Gun Violence Declining in U.S. While People Think It's Rising, Studies Suggest

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Gun violence has actually plunged in the U.S. since its peak in the middle of the 1990s, according to two new studies of government data.

At the same time, a majority of Americans believe it is on the rise.


Gun crime statistics are comprised of murders, assaults, robberies and other crimes, and the Pew Research Center found that they're down overall.

In less than two decades, the gun murder rate has been nearly cut in half, their research suggested, while other gun crimes fell even more sharply.

This parallels a broader drop in violent crimes committed with or without guns, which peaked during the 1990s and has fallen sharply since then.

The decline has been more modest since the turn of the century, but overall, the number of gun killings dropped 39 percent between 1993 and 2011.

The Bureau of Justice Statistics reported in a separate study released Tuesday that gun crimes that weren’t fatal fell by 69 percent in that time.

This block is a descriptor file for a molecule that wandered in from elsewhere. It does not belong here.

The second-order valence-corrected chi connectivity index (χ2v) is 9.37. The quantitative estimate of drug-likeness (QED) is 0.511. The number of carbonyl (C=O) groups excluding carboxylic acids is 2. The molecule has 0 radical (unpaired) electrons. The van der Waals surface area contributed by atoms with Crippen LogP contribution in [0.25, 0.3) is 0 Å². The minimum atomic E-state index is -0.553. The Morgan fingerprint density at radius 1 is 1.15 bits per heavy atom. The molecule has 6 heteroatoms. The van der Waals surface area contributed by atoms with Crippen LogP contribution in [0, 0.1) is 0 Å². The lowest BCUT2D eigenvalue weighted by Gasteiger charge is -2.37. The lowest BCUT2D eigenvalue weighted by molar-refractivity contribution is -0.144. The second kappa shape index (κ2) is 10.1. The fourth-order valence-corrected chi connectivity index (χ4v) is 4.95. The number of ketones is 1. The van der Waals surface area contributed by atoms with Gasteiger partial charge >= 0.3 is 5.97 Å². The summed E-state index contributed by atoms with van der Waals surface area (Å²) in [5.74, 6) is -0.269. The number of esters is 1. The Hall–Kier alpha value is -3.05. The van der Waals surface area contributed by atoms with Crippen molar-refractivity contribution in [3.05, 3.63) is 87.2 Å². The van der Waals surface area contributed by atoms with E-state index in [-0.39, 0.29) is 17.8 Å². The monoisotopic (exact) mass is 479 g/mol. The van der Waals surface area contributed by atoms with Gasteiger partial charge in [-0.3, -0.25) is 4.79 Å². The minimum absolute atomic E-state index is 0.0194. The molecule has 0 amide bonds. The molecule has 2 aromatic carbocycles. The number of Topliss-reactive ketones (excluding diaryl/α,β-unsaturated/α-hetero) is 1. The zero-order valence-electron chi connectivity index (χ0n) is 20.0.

However, guns still remain the most common murder weapon in the U.S.

Also notably, despite this measurable drop in gun crime, only 12 percent of Americans surveyed believe gun crime has declined compared with 1993.

Twenty-six percent of those polled said they believed that it had stayed the same in the past two decades, and 56 percent thought it had increased.

It’s unclear whether media coverage is behind that, but crime has become a growing focus of TV news, and several recent events have been extremely high-profile.

From the Connecticut shooting to the Aurora movie theater massacre, the Boston bombing and beyond, it's hard to escape coverage of the worst tragedies.

Also, while the rate of violent crime is down, it's got a long ways to go.

While violence has dropped, the United States still has a higher murder rate than most other developed countries, though not the highest in the world.

Experts have no simple answer for why violent crime is down, attributing it to everything from a diminishing crack cocaine market to surging prison populations.

Some researchers have even linked dropping crime to reduced lead in gasoline, which can cause increased aggression and impulsive behavior.

Victims of gun killings are overwhelmingly male and black, according to Bureau of Justice Statistics and Centers for Disease Control and Prevention.

Compared with other parts of the country, the South had the highest rates of gun violence, including both murders and other violent gun crimes.

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